Guggenheim Frontier Markets (FRN), on the other hand, offers exposure to the next frontiers for investment, with holdings in far-flung destinations such as Kazakhstan, Nigeria and Qatar. In recent months, the exchange-traded fund (ETF) has traded at a small but persistent discount to its net asset value, reflecting the ongoing turmoil in the Middle East and concerns over flagging emerging-market growth.
A little more than 10 percent of the fund’s assets are allocated to equities in Egypt, a country that just concluded its first round of parliamentary elections following the ousting of longtime president Hosni Mubarak. Although the nation’s stock market has declined by more than 40 percent in 2011, the peaceful elections have contributed to a rally in Egyptian equities. Domestic investors drove the gains, as foreigners sold off equities amid fears that Islamist parties could dominate Egypt’s newly elected parliament. These fears appear to have been justified; the Muslim Brotherhood is expected to carry about 45 percent of the parliament’s seats.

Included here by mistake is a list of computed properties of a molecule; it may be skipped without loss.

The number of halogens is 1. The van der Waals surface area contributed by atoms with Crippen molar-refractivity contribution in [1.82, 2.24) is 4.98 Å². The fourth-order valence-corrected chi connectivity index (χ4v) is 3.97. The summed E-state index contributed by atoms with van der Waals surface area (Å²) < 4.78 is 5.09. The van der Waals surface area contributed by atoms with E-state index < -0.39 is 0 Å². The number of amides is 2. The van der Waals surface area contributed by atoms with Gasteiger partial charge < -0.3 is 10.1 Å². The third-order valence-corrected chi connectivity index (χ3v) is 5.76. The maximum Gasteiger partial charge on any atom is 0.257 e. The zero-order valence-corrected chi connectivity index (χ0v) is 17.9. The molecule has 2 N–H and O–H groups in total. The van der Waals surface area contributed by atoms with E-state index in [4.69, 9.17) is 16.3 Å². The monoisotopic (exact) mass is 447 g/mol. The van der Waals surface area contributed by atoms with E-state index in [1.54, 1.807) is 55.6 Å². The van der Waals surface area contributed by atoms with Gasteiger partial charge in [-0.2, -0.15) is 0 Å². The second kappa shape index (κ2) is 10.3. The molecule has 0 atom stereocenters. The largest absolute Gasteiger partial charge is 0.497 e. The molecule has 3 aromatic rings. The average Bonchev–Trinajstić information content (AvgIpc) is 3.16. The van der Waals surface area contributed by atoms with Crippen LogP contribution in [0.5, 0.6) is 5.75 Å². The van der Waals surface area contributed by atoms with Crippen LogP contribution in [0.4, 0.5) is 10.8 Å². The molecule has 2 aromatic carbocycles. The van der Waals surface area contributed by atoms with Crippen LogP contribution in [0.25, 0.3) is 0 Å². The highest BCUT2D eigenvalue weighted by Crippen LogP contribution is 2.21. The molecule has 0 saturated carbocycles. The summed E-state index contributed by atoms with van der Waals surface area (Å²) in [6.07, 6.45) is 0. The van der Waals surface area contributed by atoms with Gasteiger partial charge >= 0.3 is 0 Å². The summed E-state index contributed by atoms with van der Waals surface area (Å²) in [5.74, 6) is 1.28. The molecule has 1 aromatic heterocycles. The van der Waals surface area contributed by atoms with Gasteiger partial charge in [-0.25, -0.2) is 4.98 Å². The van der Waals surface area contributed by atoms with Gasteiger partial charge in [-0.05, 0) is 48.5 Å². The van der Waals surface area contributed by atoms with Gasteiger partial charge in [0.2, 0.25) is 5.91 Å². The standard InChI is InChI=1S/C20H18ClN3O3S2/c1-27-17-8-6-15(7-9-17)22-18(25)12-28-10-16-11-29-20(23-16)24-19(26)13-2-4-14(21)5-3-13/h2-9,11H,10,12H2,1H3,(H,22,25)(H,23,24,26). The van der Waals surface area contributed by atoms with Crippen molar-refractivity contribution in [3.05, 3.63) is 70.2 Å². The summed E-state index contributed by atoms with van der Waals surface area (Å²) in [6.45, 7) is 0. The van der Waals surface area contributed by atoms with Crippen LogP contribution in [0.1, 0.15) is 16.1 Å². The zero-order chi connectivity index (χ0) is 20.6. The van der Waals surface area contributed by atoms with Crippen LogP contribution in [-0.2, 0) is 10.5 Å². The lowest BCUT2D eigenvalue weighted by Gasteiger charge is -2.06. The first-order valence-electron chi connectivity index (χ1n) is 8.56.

Nevertheless, confidence among domestic investors is encouraging because they make future gains more sustainable as the political climate normalizes. However, inflation continues to rise — the first true economic challenge faced by the new government.
But one can only endure frontier life for so long. The ETF investment also offers exposure to traditional emerging markets.
Chile, Colombia, Argentina and Peru account for 70 percent of the fund’s assets. Chile alone accounts for more than a third of the ETF’s portfolio. The Chilean market has come under pressure from worries about the health of the global economy; Chile’s export-based economy depends heavily on global copper demand.
Chile is an economy in transition. One of the nation’s greatest assets is its youthful population and rising household incomes. Chile is also a nation of savers, with a private savings rate of more than 21 percent of disposable income. This savings rate has buoyed the country’s economy; Chile’s debt-to-gross domestic product ratio runs at just 6 percent.
Economic transitions don’t occur overnight. But Chile’s deep trade relations with China will hold it in good stead in the interim. China is Chile’s primary export market, and recent policy shifts suggest that the mainland is ready to kick growth into high gear after years of aggressive monetary policy tightening. China recently surprised markets by cutting banks’ reserve requirement ratio by 0.5 percent, the first such move in three years.
Stronger growth from China will fuel demand for a laundry list of commodities, including copper, which Chile has in abundance.
Although there’s more volatility to come, Guggenheim Frontier Markets remains a top ETF to own.